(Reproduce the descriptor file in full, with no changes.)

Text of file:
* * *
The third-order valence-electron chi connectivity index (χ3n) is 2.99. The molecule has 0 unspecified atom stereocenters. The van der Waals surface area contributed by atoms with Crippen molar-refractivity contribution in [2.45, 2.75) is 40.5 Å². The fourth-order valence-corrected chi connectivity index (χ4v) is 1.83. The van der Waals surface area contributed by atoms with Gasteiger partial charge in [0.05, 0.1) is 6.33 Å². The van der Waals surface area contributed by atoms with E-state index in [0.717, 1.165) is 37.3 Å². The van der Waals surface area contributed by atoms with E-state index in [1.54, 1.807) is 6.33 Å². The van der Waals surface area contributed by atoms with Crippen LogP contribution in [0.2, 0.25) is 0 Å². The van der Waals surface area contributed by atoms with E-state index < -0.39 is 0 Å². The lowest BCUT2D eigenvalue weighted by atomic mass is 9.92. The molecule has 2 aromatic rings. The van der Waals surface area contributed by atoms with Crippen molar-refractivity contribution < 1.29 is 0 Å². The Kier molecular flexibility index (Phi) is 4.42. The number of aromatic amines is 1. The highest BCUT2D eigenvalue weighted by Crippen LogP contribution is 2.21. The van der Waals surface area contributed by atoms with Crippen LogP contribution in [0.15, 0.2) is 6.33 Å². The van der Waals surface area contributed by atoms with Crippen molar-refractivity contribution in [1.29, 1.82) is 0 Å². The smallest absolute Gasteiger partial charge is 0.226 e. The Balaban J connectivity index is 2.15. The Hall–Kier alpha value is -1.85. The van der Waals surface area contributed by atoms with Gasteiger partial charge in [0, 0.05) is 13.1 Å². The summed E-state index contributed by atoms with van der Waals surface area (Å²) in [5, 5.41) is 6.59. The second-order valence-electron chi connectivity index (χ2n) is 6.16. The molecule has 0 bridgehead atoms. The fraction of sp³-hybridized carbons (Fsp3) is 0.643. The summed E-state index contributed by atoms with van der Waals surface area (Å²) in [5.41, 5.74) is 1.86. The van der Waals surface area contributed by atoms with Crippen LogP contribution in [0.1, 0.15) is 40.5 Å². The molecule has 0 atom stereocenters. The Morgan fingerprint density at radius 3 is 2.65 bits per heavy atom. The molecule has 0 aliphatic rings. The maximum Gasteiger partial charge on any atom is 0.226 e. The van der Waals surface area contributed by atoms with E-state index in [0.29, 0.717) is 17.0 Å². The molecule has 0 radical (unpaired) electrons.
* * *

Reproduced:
The third-order valence-electron chi connectivity index (χ3n) is 2.99. The molecule has 0 unspecified atom stereocenters. The van der Waals surface area contributed by atoms with Crippen molar-refractivity contribution in [2.45, 2.75) is 40.5 Å². The fourth-order valence-corrected chi connectivity index (χ4v) is 1.83. The van der Waals surface area contributed by atoms with Gasteiger partial charge in [0.05, 0.1) is 6.33 Å². The van der Waals surface area contributed by atoms with E-state index in [0.717, 1.165) is 37.3 Å². The van der Waals surface area contributed by atoms with E-state index in [1.54, 1.807) is 6.33 Å². The van der Waals surface area contributed by atoms with Crippen LogP contribution in [0.2, 0.25) is 0 Å². The van der Waals surface area contributed by atoms with E-state index < -0.39 is 0 Å². The lowest BCUT2D eigenvalue weighted by atomic mass is 9.92. The molecule has 2 aromatic rings. The van der Waals surface area contributed by atoms with Crippen molar-refractivity contribution < 1.29 is 0 Å². The Kier molecular flexibility index (Phi) is 4.42. The number of aromatic amines is 1. The highest BCUT2D eigenvalue weighted by Crippen LogP contribution is 2.21. The van der Waals surface area contributed by atoms with Crippen LogP contribution in [0.15, 0.2) is 6.33 Å². The van der Waals surface area contributed by atoms with Crippen molar-refractivity contribution in [1.29, 1.82) is 0 Å². The smallest absolute Gasteiger partial charge is 0.226 e. The Balaban J connectivity index is 2.15. The Hall–Kier alpha value is -1.85. The van der Waals surface area contributed by atoms with Gasteiger partial charge in [0, 0.05) is 13.1 Å². The summed E-state index contributed by atoms with van der Waals surface area (Å²) in [5, 5.41) is 6.59. The second-order valence-electron chi connectivity index (χ2n) is 6.16. The molecule has 0 bridgehead atoms. The fraction of sp³-hybridized carbons (Fsp3) is 0.643. The summed E-state index contributed by atoms with van der Waals surface area (Å²) in [5.41, 5.74) is 1.86. The van der Waals surface area contributed by atoms with Crippen LogP contribution in [0.1, 0.15) is 40.5 Å². The molecule has 0 atom stereocenters. The Morgan fingerprint density at radius 3 is 2.65 bits per heavy atom. The molecule has 0 aliphatic rings. The maximum Gasteiger partial charge on any atom is 0.226 e. The van der Waals surface area contributed by atoms with E-state index in [0.29, 0.717) is 17.0 Å². The molecule has 0 radical (unpaired) electrons.